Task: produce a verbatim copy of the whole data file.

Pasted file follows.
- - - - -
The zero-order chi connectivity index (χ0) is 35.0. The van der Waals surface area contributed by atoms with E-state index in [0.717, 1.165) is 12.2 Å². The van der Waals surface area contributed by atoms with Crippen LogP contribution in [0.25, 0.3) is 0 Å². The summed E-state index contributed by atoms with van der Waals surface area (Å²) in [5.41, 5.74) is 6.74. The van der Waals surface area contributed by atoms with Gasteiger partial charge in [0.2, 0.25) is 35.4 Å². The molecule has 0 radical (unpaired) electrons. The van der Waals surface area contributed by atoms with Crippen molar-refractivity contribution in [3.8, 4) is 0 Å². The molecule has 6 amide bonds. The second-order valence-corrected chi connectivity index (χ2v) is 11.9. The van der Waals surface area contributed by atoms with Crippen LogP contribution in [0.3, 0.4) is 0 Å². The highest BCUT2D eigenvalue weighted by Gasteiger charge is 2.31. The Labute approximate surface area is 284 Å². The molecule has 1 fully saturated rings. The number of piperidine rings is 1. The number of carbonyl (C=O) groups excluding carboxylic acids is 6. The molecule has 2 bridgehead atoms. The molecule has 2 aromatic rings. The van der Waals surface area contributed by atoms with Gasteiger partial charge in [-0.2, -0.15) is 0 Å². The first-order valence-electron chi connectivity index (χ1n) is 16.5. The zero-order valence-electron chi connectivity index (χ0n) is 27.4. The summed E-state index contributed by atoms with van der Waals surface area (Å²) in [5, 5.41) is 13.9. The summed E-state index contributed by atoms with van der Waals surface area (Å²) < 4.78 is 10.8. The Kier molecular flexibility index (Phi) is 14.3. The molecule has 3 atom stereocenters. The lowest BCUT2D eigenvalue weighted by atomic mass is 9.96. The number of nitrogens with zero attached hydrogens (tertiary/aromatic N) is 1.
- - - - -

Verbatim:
The zero-order chi connectivity index (χ0) is 35.0. The van der Waals surface area contributed by atoms with E-state index in [0.717, 1.165) is 12.2 Å². The van der Waals surface area contributed by atoms with Crippen LogP contribution in [0.25, 0.3) is 0 Å². The summed E-state index contributed by atoms with van der Waals surface area (Å²) in [5.41, 5.74) is 6.74. The van der Waals surface area contributed by atoms with Gasteiger partial charge in [0.2, 0.25) is 35.4 Å². The molecule has 0 radical (unpaired) electrons. The van der Waals surface area contributed by atoms with Crippen molar-refractivity contribution in [3.8, 4) is 0 Å². The molecule has 6 amide bonds. The second-order valence-corrected chi connectivity index (χ2v) is 11.9. The van der Waals surface area contributed by atoms with Crippen LogP contribution in [0.3, 0.4) is 0 Å². The highest BCUT2D eigenvalue weighted by Gasteiger charge is 2.31. The Labute approximate surface area is 284 Å². The molecule has 1 fully saturated rings. The number of piperidine rings is 1. The number of carbonyl (C=O) groups excluding carboxylic acids is 6. The molecule has 2 bridgehead atoms. The molecule has 2 aromatic rings. The van der Waals surface area contributed by atoms with Gasteiger partial charge in [-0.2, -0.15) is 0 Å². The first-order valence-electron chi connectivity index (χ1n) is 16.5. The zero-order valence-electron chi connectivity index (χ0n) is 27.4. The summed E-state index contributed by atoms with van der Waals surface area (Å²) in [5, 5.41) is 13.9. The summed E-state index contributed by atoms with van der Waals surface area (Å²) < 4.78 is 10.8. The Kier molecular flexibility index (Phi) is 14.3. The molecule has 3 atom stereocenters. The lowest BCUT2D eigenvalue weighted by atomic mass is 9.96. The number of nitrogens with zero attached hydrogens (tertiary/aromatic N) is 1.